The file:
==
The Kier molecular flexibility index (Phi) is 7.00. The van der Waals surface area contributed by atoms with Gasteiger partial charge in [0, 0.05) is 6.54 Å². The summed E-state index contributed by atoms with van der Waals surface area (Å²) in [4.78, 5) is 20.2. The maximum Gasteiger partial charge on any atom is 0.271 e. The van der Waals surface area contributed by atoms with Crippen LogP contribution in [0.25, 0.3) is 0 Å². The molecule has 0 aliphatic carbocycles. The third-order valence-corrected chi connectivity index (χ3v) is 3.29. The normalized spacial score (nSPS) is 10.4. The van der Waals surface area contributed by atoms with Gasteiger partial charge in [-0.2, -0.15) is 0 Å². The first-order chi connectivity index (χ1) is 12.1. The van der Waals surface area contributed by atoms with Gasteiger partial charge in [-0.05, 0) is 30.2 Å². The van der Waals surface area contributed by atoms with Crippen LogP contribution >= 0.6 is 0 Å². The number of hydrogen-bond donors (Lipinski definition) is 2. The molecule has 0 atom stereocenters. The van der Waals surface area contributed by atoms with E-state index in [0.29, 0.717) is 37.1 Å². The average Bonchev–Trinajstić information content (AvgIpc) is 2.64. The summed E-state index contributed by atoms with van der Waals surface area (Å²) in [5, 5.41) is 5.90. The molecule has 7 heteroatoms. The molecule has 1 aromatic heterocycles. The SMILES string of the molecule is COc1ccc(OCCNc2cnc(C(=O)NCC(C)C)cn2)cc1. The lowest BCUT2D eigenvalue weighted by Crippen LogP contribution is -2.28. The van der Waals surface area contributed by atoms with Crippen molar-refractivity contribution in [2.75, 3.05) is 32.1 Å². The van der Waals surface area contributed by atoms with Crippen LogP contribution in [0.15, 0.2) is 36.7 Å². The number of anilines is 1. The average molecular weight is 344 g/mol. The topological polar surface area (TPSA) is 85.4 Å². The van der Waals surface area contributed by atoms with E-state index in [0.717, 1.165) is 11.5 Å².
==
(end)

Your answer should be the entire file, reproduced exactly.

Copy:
The Kier molecular flexibility index (Phi) is 7.00. The van der Waals surface area contributed by atoms with Gasteiger partial charge in [0, 0.05) is 6.54 Å². The summed E-state index contributed by atoms with van der Waals surface area (Å²) in [4.78, 5) is 20.2. The maximum Gasteiger partial charge on any atom is 0.271 e. The van der Waals surface area contributed by atoms with Crippen LogP contribution in [0.25, 0.3) is 0 Å². The molecule has 0 aliphatic carbocycles. The third-order valence-corrected chi connectivity index (χ3v) is 3.29. The normalized spacial score (nSPS) is 10.4. The van der Waals surface area contributed by atoms with Gasteiger partial charge in [-0.2, -0.15) is 0 Å². The first-order chi connectivity index (χ1) is 12.1. The van der Waals surface area contributed by atoms with Gasteiger partial charge in [-0.05, 0) is 30.2 Å². The van der Waals surface area contributed by atoms with Crippen LogP contribution >= 0.6 is 0 Å². The number of hydrogen-bond donors (Lipinski definition) is 2. The molecule has 0 atom stereocenters. The van der Waals surface area contributed by atoms with E-state index in [0.29, 0.717) is 37.1 Å². The average Bonchev–Trinajstić information content (AvgIpc) is 2.64. The summed E-state index contributed by atoms with van der Waals surface area (Å²) in [5, 5.41) is 5.90. The molecule has 7 heteroatoms. The molecule has 1 aromatic heterocycles. The SMILES string of the molecule is COc1ccc(OCCNc2cnc(C(=O)NCC(C)C)cn2)cc1. The lowest BCUT2D eigenvalue weighted by Crippen LogP contribution is -2.28. The van der Waals surface area contributed by atoms with Crippen molar-refractivity contribution in [2.75, 3.05) is 32.1 Å². The van der Waals surface area contributed by atoms with Crippen LogP contribution in [0.15, 0.2) is 36.7 Å². The number of anilines is 1. The average molecular weight is 344 g/mol. The topological polar surface area (TPSA) is 85.4 Å². The van der Waals surface area contributed by atoms with E-state index in [0.717, 1.165) is 11.5 Å².